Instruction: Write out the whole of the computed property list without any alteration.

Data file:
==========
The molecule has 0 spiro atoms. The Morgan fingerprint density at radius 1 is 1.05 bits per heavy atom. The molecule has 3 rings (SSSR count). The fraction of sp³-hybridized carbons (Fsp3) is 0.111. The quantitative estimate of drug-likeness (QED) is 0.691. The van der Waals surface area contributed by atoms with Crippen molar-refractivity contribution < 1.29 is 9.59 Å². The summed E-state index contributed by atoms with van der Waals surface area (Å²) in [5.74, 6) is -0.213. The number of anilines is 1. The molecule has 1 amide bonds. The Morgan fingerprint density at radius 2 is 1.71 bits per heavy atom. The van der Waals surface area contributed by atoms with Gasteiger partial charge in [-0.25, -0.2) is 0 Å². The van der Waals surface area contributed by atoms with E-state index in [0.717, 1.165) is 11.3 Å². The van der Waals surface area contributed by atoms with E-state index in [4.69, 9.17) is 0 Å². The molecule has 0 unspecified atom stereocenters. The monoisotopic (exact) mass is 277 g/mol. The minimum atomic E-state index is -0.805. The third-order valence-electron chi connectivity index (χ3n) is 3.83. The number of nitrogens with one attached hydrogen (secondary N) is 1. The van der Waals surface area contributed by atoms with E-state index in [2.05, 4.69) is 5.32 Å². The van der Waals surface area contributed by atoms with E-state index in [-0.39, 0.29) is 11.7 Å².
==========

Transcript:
The molecule has 0 spiro atoms. The Morgan fingerprint density at radius 1 is 1.05 bits per heavy atom. The molecule has 3 rings (SSSR count). The fraction of sp³-hybridized carbons (Fsp3) is 0.111. The quantitative estimate of drug-likeness (QED) is 0.691. The van der Waals surface area contributed by atoms with Crippen molar-refractivity contribution < 1.29 is 9.59 Å². The summed E-state index contributed by atoms with van der Waals surface area (Å²) in [5.74, 6) is -0.213. The number of anilines is 1. The molecule has 1 amide bonds. The Morgan fingerprint density at radius 2 is 1.71 bits per heavy atom. The van der Waals surface area contributed by atoms with Gasteiger partial charge in [-0.25, -0.2) is 0 Å². The van der Waals surface area contributed by atoms with E-state index in [0.717, 1.165) is 11.3 Å². The van der Waals surface area contributed by atoms with E-state index in [4.69, 9.17) is 0 Å². The molecule has 0 unspecified atom stereocenters. The monoisotopic (exact) mass is 277 g/mol. The minimum atomic E-state index is -0.805. The third-order valence-electron chi connectivity index (χ3n) is 3.83. The number of nitrogens with one attached hydrogen (secondary N) is 1. The van der Waals surface area contributed by atoms with E-state index in [2.05, 4.69) is 5.32 Å². The van der Waals surface area contributed by atoms with E-state index in [-0.39, 0.29) is 11.7 Å².